A nasogastric (NG) tube was placed for drainage of the bilious gastric contents and a nasojejunal (NJ) tube under fluoroscopic guidance for feedings. Attention was drawn to correct electrolyte deficiencies through the administration of intravenous fluids. The nasogastric aspirates decreased gradually over the following 10 days. The patient received enteral feedings for a total period of 2 weeks. She was discharged 62 days post-surgery. Dietary supplements (calorific drinks) were prescribed for an additional period of 3 weeks. At the latest follow-up, 3.5 years after scoliosis correction, the patient was free of symptoms, had increased her body weight and BMI to the preoperative value of 50th percentile of normal and her spine was fused without evidence of residual or recurrent deformity.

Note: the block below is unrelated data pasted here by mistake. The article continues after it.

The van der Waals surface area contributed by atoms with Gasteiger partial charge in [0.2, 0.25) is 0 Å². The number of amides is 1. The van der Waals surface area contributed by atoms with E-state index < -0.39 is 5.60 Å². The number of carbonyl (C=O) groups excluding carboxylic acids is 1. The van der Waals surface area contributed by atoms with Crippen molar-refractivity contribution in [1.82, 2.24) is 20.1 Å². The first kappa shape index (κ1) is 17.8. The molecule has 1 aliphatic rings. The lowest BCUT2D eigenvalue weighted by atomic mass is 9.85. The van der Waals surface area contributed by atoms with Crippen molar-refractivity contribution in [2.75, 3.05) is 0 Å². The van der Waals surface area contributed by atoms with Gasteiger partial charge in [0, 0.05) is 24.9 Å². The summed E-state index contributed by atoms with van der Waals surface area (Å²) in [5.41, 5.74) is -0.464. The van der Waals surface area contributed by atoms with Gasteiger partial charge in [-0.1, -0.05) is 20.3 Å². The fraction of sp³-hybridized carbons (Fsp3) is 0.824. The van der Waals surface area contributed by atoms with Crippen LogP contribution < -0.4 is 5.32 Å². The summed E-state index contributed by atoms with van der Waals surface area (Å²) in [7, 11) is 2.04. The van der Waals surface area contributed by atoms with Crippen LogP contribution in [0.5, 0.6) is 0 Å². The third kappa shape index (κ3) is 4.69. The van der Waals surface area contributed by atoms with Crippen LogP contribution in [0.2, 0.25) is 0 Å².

The incidence of SMA syndrome after surgical procedures to correct spinal deformities has been reported to vary between 0.5 and 4.7%[1, 4, 5, 7–10]. The condition affects predominantly adolescent patients who are tall, slimly built with a thin asthenic body habitus. Children usually present for surgical correction of an adolescent idiopathic scoliosis during the phase of their most rapid longitudinal growth. This accelerated skeletal growth may alter the relation between the SMA and the spine by decreasing the aortomesenteric angle and, therefore, increase the risk for duodenal compression. The mechanism is that of an acute lengthening of the spinal column, which results in a cephalad displacement of the aorto-SMA junction at the expense of lateral mobility, due to either rapid height gain occurring during adolescence, or following correction of spinal deformities using either conservative (body casts and braces) or surgical methods.